Place in oven and set timer for 45 minutes. Don’t open the oven door before 45 mins as it may flatten the cake. Oven’s vary, and depending on what size tin is used this will alter cooking time. In my oven it needs about an hour. After 45 mins I check the cake by pressing lightly the top to see how ‘firm it is’ – it should be firm but springy to touch. Normally it needs another 15 minutes. After an hour I remove from oven and pierce the thickest part (top to bottom) with a wooden (not metal – too smooth) skewer. You can use a ‘cake tester’ but I don’t have one. The skewer should come out ‘clean’ – this doesn’t mean it won’t have crumbs on it, but rather there won’t be any gooey cake mixture on it. Use common sense with this. I’ve made over-cooked and under-cooked cakes in the past. It takes a little practice. If unsure – over-cook, but try not to burn!
Once cooked leave to rest in the tin for 5 minutes, then remove cake and place on a cooling rack (if you don’t have one, you’ll find a grill pan will do quite nicely also).
Leave to cool. Then the cake will need to be levelled. You can buy fancy schmancy wire cutters to do this or you can do as I do and use a bread knife! Cut the top off, the cut side will be face down (as you turn the cake over) when decorated so it doesn’t have to be perfect! It’s also a great way to check its cooked inside. With this particular cake, I made the Rabbit’s ears out of the leftover cake – No Waste Tastes Great !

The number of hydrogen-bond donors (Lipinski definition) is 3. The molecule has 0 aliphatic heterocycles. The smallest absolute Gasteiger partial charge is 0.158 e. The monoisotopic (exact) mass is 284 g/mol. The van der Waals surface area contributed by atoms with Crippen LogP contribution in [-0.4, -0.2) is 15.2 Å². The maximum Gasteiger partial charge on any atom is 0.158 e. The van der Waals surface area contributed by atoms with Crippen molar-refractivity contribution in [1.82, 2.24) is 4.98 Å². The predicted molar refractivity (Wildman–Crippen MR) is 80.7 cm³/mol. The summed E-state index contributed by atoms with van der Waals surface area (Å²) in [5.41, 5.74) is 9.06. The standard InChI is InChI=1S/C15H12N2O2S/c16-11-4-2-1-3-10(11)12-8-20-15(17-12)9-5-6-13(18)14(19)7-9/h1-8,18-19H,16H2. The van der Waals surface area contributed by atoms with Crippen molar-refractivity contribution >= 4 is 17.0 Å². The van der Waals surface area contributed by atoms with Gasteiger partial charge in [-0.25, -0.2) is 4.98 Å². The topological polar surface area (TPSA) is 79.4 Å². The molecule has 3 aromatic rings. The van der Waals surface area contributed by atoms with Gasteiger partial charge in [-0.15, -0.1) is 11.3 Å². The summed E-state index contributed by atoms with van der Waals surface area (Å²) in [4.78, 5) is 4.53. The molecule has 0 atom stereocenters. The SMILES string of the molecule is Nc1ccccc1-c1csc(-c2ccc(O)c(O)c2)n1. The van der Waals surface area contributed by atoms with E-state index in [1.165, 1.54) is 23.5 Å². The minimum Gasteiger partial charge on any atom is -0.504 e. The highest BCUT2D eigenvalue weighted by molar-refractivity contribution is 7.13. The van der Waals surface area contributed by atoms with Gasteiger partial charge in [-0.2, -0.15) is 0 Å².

To ice the cake – You will need
1kg (35oz) of Ready-Made Icing (sugarpaste in US)
Margarine and Icing Sugar Powder (confectioners sugar in US) to make the buttercream
Firstly make the buttercream. You won’t need a lot. It is to cover the cake so that the icing will stick. It also softens the crust of the cake.
Take 40g (1.5oz) of margarine and add in 120g (4oz) of icing sugar and cream together. This can be messy as the powder flies into the air. When it’s dry I try to do this quickly outside. You can add a drop of vanilla extract, but not too much, to improve flavour.
Spread all over the cake (making sure the levelled side is face down) and put to one side. I have a turntable that I use. But you could use a large plate balanced on top on a turned over bowl. Or just on a plate/board. Don’t do this directly onto your cake board if using one as it can be a messy affair.
Lightly powder your worktop/counter if rolling the icing directly onto it. I can’t, as I have granite worktops, they are too cold – the icing tends to stick even if powdered. I have a plastic large worktop mat.
I often use cornflour (less sticky) instead of icing sugar. It doesn’t matter which you use. But don’t be too liberal, only use what you need. Too much additional powdered icing sugar will dry out the ready-made icing and it may develop cracks when placed on the cake.